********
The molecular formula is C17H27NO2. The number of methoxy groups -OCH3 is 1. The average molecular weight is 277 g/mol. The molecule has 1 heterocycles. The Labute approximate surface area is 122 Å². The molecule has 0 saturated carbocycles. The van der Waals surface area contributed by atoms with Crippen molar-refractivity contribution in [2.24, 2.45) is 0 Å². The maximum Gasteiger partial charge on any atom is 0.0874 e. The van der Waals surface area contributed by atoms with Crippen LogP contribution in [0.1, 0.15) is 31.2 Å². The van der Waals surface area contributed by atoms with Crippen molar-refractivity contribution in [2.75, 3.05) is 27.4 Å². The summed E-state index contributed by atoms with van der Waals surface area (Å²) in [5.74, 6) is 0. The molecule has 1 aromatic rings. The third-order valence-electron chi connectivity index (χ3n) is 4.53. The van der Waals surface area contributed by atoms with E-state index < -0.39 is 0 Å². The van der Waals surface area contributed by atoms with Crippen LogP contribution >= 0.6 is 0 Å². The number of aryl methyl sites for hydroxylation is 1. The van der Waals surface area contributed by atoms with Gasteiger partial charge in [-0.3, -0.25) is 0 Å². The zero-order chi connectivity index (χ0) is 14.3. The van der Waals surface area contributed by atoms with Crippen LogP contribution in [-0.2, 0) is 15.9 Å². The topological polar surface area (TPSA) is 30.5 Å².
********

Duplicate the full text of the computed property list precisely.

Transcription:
The molecular formula is C17H27NO2. The number of methoxy groups -OCH3 is 1. The average molecular weight is 277 g/mol. The molecule has 1 heterocycles. The Labute approximate surface area is 122 Å². The molecule has 0 saturated carbocycles. The van der Waals surface area contributed by atoms with Crippen molar-refractivity contribution in [2.24, 2.45) is 0 Å². The maximum Gasteiger partial charge on any atom is 0.0874 e. The van der Waals surface area contributed by atoms with Crippen LogP contribution in [0.1, 0.15) is 31.2 Å². The van der Waals surface area contributed by atoms with Crippen molar-refractivity contribution in [2.75, 3.05) is 27.4 Å². The summed E-state index contributed by atoms with van der Waals surface area (Å²) in [5.74, 6) is 0. The molecule has 1 aromatic rings. The third-order valence-electron chi connectivity index (χ3n) is 4.53. The van der Waals surface area contributed by atoms with E-state index < -0.39 is 0 Å². The van der Waals surface area contributed by atoms with Crippen LogP contribution >= 0.6 is 0 Å². The number of aryl methyl sites for hydroxylation is 1. The van der Waals surface area contributed by atoms with Gasteiger partial charge in [-0.3, -0.25) is 0 Å². The zero-order chi connectivity index (χ0) is 14.3. The van der Waals surface area contributed by atoms with Crippen LogP contribution in [-0.2, 0) is 15.9 Å². The topological polar surface area (TPSA) is 30.5 Å².